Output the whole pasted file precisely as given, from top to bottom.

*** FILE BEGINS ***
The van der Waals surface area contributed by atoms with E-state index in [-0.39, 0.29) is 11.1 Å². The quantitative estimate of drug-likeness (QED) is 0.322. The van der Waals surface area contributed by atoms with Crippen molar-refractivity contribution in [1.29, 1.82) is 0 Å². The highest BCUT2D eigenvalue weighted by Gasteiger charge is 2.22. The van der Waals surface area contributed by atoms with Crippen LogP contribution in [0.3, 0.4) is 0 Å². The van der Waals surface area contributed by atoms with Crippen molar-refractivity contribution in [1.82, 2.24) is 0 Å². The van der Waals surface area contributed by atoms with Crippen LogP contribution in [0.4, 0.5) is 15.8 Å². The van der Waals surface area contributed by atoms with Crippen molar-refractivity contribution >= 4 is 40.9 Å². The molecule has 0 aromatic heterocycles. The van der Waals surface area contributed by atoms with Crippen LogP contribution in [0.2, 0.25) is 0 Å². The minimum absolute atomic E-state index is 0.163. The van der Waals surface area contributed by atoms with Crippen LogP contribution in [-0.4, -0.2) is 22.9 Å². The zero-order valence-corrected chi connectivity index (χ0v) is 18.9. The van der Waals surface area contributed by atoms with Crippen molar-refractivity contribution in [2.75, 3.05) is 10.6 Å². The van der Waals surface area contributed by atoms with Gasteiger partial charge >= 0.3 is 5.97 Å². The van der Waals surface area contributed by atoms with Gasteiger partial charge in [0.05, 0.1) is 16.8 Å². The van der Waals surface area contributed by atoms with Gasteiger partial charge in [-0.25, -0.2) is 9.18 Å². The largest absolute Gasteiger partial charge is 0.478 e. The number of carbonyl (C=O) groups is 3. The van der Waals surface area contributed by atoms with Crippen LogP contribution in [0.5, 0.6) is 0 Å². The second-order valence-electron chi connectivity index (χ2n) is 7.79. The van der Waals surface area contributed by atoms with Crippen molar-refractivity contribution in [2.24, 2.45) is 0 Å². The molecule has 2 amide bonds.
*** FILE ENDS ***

The van der Waals surface area contributed by atoms with E-state index in [-0.39, 0.29) is 11.1 Å². The quantitative estimate of drug-likeness (QED) is 0.322. The van der Waals surface area contributed by atoms with Crippen molar-refractivity contribution in [1.29, 1.82) is 0 Å². The highest BCUT2D eigenvalue weighted by Gasteiger charge is 2.22. The van der Waals surface area contributed by atoms with Crippen LogP contribution in [0.3, 0.4) is 0 Å². The van der Waals surface area contributed by atoms with Crippen molar-refractivity contribution in [1.82, 2.24) is 0 Å². The van der Waals surface area contributed by atoms with Crippen LogP contribution in [0.4, 0.5) is 15.8 Å². The van der Waals surface area contributed by atoms with Crippen molar-refractivity contribution >= 4 is 40.9 Å². The molecule has 0 aromatic heterocycles. The van der Waals surface area contributed by atoms with Crippen LogP contribution in [0.2, 0.25) is 0 Å². The minimum absolute atomic E-state index is 0.163. The van der Waals surface area contributed by atoms with Crippen LogP contribution in [-0.4, -0.2) is 22.9 Å². The zero-order valence-corrected chi connectivity index (χ0v) is 18.9. The van der Waals surface area contributed by atoms with Crippen molar-refractivity contribution in [2.75, 3.05) is 10.6 Å². The van der Waals surface area contributed by atoms with Gasteiger partial charge >= 0.3 is 5.97 Å². The van der Waals surface area contributed by atoms with Gasteiger partial charge in [0.05, 0.1) is 16.8 Å². The van der Waals surface area contributed by atoms with Gasteiger partial charge in [-0.25, -0.2) is 9.18 Å². The largest absolute Gasteiger partial charge is 0.478 e. The number of carbonyl (C=O) groups is 3. The van der Waals surface area contributed by atoms with Crippen LogP contribution in [0.5, 0.6) is 0 Å². The second-order valence-electron chi connectivity index (χ2n) is 7.79. The van der Waals surface area contributed by atoms with Crippen molar-refractivity contribution in [2.24, 2.45) is 0 Å². The molecule has 2 amide bonds.